Adobe to Linux users: Get Chrome or forget Flash

Adobe's road map for the next few years includes Flash Player for Linux 11.2 this quarter, but no Flash-on-Linux support beyond that

Adobe today said that it would stop offering direct downloads of Flash Player for Linux, telling users to move to Google's Chrome browser, which bundles Flash with its updates.

Today's demotion of Flash Player on Linux to Chrome-only was the second time in the last three months that Adobe has withdrawn some or all support from a version of the popular media software: In November, Adobe announced it was abandoning development of Flash for mobile browsers, including the new Chrome for Android .

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In a roadmap for Flash Player (download PDF), Adobe unveiled its plans through 2012 and into 2013.

The last version of a separate Flash Player for Linux, 11.2, will be released this quarter, Adobe announced in the roadmap document. After that, Linux users who require browser-based Flash must switch to Chrome, Google's three-year-old browser.

Chrome's developers have been working on a new API (application programming interface) dubbed "PPAPI" (Pepper Plugin API), or "Pepper" for short, to replace the long-standing Netscape Plugin API (NPAPI) that Flash and other plug-ins use in non-Microsoft browsers.

Adobe has been collaborating with Google, the former said, on Pepper implementation for Flash, which will let it create a single plug-in for all systems that Chrome supports. In other words, the same Flash Player plug-in will run in Chrome on Windows, Mac OS X and Linux.

However, the timing is up in the air.

"Google will begin distributing this new Pepper-based Flash Player as part of Chrome on all platforms, including Linux, later this year," said Adobe.

Chrome already supports PPAPI -- it has since Chrome 14, which launched last September -- and uses it for the browser's own PDF viewer.

Flash Player 11.2 will be the last version for Linux that Adobe offers as a download from its own website, but it promised to support that edition with security patches for at least the next five years.

But Adobe stressed it will continue to create new versions of the Flash Player plug-in for other browsers on Windows and Mac, the company said.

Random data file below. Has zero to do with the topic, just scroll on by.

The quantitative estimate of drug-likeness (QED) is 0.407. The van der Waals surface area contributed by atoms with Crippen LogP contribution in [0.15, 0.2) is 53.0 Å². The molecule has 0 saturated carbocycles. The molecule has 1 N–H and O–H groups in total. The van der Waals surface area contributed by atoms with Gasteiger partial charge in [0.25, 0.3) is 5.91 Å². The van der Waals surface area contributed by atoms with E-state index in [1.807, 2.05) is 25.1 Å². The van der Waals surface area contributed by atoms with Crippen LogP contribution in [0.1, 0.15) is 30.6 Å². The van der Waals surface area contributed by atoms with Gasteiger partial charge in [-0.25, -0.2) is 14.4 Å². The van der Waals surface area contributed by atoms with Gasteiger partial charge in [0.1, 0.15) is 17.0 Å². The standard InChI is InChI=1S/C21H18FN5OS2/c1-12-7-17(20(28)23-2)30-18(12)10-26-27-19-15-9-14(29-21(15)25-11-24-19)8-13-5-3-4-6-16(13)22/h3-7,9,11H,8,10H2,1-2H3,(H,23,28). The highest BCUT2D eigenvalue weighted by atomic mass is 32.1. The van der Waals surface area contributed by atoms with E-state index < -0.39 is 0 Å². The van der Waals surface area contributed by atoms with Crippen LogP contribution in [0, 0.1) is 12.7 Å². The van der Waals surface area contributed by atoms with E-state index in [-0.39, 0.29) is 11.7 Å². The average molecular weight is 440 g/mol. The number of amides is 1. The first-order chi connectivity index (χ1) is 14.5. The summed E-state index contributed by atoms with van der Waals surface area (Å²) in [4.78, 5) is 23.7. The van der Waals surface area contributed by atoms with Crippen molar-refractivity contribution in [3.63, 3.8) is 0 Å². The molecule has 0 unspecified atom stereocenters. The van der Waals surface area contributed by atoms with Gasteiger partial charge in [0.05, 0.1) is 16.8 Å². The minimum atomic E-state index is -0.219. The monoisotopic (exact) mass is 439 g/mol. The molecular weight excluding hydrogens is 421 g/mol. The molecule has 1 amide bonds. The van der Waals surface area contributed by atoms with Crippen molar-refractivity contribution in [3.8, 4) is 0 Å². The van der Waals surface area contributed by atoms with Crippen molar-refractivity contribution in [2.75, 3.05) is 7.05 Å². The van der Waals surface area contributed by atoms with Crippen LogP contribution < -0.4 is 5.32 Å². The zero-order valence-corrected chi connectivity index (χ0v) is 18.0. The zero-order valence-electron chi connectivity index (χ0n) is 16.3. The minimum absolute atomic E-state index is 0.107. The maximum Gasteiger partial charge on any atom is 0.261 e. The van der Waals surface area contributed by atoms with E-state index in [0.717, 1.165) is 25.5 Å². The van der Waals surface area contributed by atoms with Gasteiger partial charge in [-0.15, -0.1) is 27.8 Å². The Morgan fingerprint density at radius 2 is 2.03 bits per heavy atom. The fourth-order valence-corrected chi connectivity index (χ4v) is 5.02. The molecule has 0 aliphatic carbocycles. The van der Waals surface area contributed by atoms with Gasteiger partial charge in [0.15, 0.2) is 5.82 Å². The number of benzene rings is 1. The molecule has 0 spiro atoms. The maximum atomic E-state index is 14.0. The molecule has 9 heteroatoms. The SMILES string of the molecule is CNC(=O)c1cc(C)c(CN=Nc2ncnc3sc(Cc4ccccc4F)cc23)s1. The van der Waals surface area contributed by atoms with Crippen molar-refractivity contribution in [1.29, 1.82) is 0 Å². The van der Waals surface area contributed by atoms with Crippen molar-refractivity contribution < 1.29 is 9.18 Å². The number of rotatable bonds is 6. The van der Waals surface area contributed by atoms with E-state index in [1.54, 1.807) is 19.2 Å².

On Apple's OS X, Adobe said it was working on adding sandboxing to Adobe AIR applications -- AIR is a cross-platform runtime environment that lets developers craft applications using, among other things, Flash and HTML -- so that they can be distributed via the Mac App Store.

Apple had earlier set a March 1 sandboxing deadline for all software funneled through the Mac App Store, but today extended that to June 1.

Adobe also reported that it's working on Flash for Windows 8, but said little else than that.

"[Windows 8] includes a number of different user interface configurations (desktop and Metro) and targeted processor chipsets (x86/64 and ARM), which create a number of different development targets for the Flash runtimes," Adobe said, referring to both Flash itself and AIR.

Microsoft has already said that it will not support the Flash Player plug-in on Windows 8's "Metro" interface, or on the mostly-Metro Windows on ARM (WOA). The version of Internet Explorer (IE) that runs in WOA's desktop mode will also shun plug-ins like Flash, according to Steven Sinofsky, the Microsoft executive who leads the Windows division.

Adobe's decision will impact Mozilla's Firefox on Linux, likely locking that browser into Flash Player 11.2: Mozilla has said it was "not interested in or working on Pepper at this time."

Mozilla did not reply to questions on whether it's now reconsidering its position on Pepper, and failing that, what it would recommend Firefox users running Linux do.

Gregg Keizer covers Microsoft, security issues, Apple, Web browsers and general technology breaking news for Computerworld. Follow Gregg on Twitter at @gkeizer, on Google+, or subscribe to Gregg's RSS feed. His e-mail address is See more articles by Gregg Keizer.

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This story, "Adobe to Linux users: Get Chrome or forget Flash" was originally published by Computerworld.

Copyright © 2012 IDG Communications, Inc.

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